Tamil campaigners were stopped from serving a war crimes arrest warrant on a Sri Lankan general by his premature departure from Britain. An application was lodged at Horseferry Road magistrates court, central London, but inquiries by Scotland Yard established that he had left on Thursday night. Tamil groups blame the president, Mahinda Rajapaksa, and his senior officers for the deaths of 40,000 civilians in the final stages of the civil war last year. The Oxford Union withdrew an invitation for Rajapaksa to speak this week citing threats of mass protests.
A Rajapaksa-aligned journalist in Sri Lanka wrote this embarrassing defense of his dear leader (indeed, truly independent and critical voices inside Sri Lanka are rare these days):
The Sri Lankan leader had arrived in Britain with a large entourage for the main purpose of addressing Oxford’s prestigious Oxford Union. Now the union had cancelled it unilaterally at very short notice.
It was definitely a political snub for the man who had successfully defeated the Liberation Tigers of Tamil Eelam (LTTE) militarily in Sri Lanka. In an ironic twist supporters of the LTTE in Britain had struck back by compelling the Oxford union to backtrack on an extended invitation.
The unilateral cancellation was indeed a political embarrassment for President Rajapaksa. He had been riding the crest of a victorious wave in recent times. Now he was being forced to eat humble “kola kenda” by the Oxford union which had unilaterally cancelled the scheduled speech
Shabby treatment was being meted out to Sri Lanka’s popular head of state who had come all the way to Britain to address the Oxford union. Apart from the insulting conduct of the union the issue was also a denial of Mahinda Rajapaksa’s freedom of expression.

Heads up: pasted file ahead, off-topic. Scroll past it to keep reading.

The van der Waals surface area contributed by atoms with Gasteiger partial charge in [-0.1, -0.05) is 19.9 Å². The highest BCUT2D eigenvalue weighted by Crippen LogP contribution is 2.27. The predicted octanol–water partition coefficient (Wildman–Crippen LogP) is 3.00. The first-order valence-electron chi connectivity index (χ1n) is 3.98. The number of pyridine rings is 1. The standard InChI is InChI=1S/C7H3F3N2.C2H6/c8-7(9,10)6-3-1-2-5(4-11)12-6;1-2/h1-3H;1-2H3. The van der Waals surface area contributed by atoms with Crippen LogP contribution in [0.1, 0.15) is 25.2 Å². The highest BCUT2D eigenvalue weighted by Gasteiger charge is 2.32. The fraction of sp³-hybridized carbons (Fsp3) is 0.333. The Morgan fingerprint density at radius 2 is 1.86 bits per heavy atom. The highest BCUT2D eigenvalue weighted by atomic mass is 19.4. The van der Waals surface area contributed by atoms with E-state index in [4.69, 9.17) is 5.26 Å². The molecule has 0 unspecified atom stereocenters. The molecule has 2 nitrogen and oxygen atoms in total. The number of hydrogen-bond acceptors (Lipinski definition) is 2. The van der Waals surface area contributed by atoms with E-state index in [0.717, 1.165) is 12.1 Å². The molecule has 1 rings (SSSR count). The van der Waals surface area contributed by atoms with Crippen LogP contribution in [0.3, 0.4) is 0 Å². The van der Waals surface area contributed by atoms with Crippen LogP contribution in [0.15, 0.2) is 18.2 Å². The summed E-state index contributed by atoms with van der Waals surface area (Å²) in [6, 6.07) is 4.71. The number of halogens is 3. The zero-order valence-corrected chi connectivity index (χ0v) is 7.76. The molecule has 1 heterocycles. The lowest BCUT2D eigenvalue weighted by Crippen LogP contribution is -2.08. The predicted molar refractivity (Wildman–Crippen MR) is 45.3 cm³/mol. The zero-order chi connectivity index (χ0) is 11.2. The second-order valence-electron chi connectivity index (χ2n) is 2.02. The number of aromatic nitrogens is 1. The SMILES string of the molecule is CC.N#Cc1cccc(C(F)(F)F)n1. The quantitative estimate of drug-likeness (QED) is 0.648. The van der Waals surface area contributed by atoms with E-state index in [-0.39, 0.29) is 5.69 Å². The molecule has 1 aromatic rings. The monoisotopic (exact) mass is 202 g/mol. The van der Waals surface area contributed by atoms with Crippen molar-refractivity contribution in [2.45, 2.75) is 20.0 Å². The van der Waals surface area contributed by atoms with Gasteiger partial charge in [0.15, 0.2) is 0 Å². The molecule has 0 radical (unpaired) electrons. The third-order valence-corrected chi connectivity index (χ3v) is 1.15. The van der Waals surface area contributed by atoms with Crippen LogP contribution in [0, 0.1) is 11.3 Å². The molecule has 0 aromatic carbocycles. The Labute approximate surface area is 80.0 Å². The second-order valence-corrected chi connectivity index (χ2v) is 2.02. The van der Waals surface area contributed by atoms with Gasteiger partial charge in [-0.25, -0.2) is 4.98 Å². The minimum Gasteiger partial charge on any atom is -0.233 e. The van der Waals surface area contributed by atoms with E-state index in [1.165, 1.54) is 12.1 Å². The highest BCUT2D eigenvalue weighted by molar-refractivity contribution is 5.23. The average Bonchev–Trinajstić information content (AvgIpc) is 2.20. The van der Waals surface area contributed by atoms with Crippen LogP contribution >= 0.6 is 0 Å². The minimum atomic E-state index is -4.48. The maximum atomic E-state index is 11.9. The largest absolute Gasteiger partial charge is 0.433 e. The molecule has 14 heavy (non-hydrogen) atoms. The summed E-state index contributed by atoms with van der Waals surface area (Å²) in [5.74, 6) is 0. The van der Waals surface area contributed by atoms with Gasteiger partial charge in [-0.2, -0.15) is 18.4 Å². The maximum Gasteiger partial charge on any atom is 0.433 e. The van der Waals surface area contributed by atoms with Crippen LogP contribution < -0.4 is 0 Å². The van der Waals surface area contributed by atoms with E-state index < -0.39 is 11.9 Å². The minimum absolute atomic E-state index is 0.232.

And here’s one Sri Lankan who thanks former British Foreign Secretary David Miliband for standing up for Tamils last year (even if the reasons were less than pure):
On Thursday morning I opened the newspaper to a photograph I have seen before. One lone, damaged coconut palm and a handsome Singhalese soldier against an explosive-blackened sky. Beneath was the story of a diplomatic scandal. Nothing unusual, only this time it was, to my surprise, about a country that I love. So, thank you David Miliband for bringing Sri Lanka back into the news. While some may be outraged at your seemingly artful ploy to win Tamil votes, I, as a Sri Lankan, am delighted.
Incredible though it may seem, any mention of my island home (no matter what British political scandal it may involves), is most welcome. For here is a chance for the world to stop its hurried turning, pause a moment, and remember that savage kingdom in the Indian Ocean. To read once more of the 100,000 Tamils thought to have died in a few balmy days last May.
So David Miliband, maybe you did see a window of an opportunity and try, by focusing on the humanitarian plight of the Tamils in Sri Lanka, to affect the marginal seats in the last British election. I am quite prepared to believe that maybe your motives were less than saintly. But one thing is clear, you have brought the place I still call home back into the public eye. Sri Lanka is a country that plays games with itself. Now there is a war, now there isn’t. Look, here are honeymoon resorts, boutique hotels, marvellous beaches. In the midst of the economic gloom in Britain, who can resist taking the simple view and forgetting what lies beneath such affluence? As for the 300,000 Tamils in Britain, trying and failing to have a voice, weren’t they all terrorists, anyway?